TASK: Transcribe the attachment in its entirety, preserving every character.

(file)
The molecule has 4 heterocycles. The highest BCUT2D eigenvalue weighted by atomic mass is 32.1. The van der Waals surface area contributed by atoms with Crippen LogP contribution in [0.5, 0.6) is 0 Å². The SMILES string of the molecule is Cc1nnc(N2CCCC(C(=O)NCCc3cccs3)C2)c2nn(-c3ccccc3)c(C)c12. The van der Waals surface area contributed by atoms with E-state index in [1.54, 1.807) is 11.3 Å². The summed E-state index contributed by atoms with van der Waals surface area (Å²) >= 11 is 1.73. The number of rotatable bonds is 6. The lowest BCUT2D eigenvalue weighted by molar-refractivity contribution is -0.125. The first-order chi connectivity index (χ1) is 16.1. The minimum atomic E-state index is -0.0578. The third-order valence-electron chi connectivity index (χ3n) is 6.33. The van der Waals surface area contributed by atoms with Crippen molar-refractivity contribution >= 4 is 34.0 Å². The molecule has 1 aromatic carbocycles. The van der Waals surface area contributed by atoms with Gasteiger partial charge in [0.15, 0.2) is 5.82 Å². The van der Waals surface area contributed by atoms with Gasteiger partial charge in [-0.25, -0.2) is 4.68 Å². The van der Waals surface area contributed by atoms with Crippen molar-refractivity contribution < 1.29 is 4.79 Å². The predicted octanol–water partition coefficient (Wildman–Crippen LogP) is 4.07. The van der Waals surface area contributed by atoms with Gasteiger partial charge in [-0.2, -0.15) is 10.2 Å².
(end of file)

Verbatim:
The molecule has 4 heterocycles. The highest BCUT2D eigenvalue weighted by atomic mass is 32.1. The van der Waals surface area contributed by atoms with Crippen LogP contribution in [0.5, 0.6) is 0 Å². The SMILES string of the molecule is Cc1nnc(N2CCCC(C(=O)NCCc3cccs3)C2)c2nn(-c3ccccc3)c(C)c12. The van der Waals surface area contributed by atoms with E-state index in [1.54, 1.807) is 11.3 Å². The summed E-state index contributed by atoms with van der Waals surface area (Å²) >= 11 is 1.73. The number of rotatable bonds is 6. The lowest BCUT2D eigenvalue weighted by molar-refractivity contribution is -0.125. The first-order chi connectivity index (χ1) is 16.1. The minimum atomic E-state index is -0.0578. The third-order valence-electron chi connectivity index (χ3n) is 6.33. The van der Waals surface area contributed by atoms with Crippen molar-refractivity contribution >= 4 is 34.0 Å². The molecule has 1 aromatic carbocycles. The van der Waals surface area contributed by atoms with Gasteiger partial charge in [0.15, 0.2) is 5.82 Å². The van der Waals surface area contributed by atoms with Gasteiger partial charge in [-0.25, -0.2) is 4.68 Å². The van der Waals surface area contributed by atoms with Crippen molar-refractivity contribution < 1.29 is 4.79 Å². The predicted octanol–water partition coefficient (Wildman–Crippen LogP) is 4.07. The van der Waals surface area contributed by atoms with Gasteiger partial charge in [-0.2, -0.15) is 10.2 Å².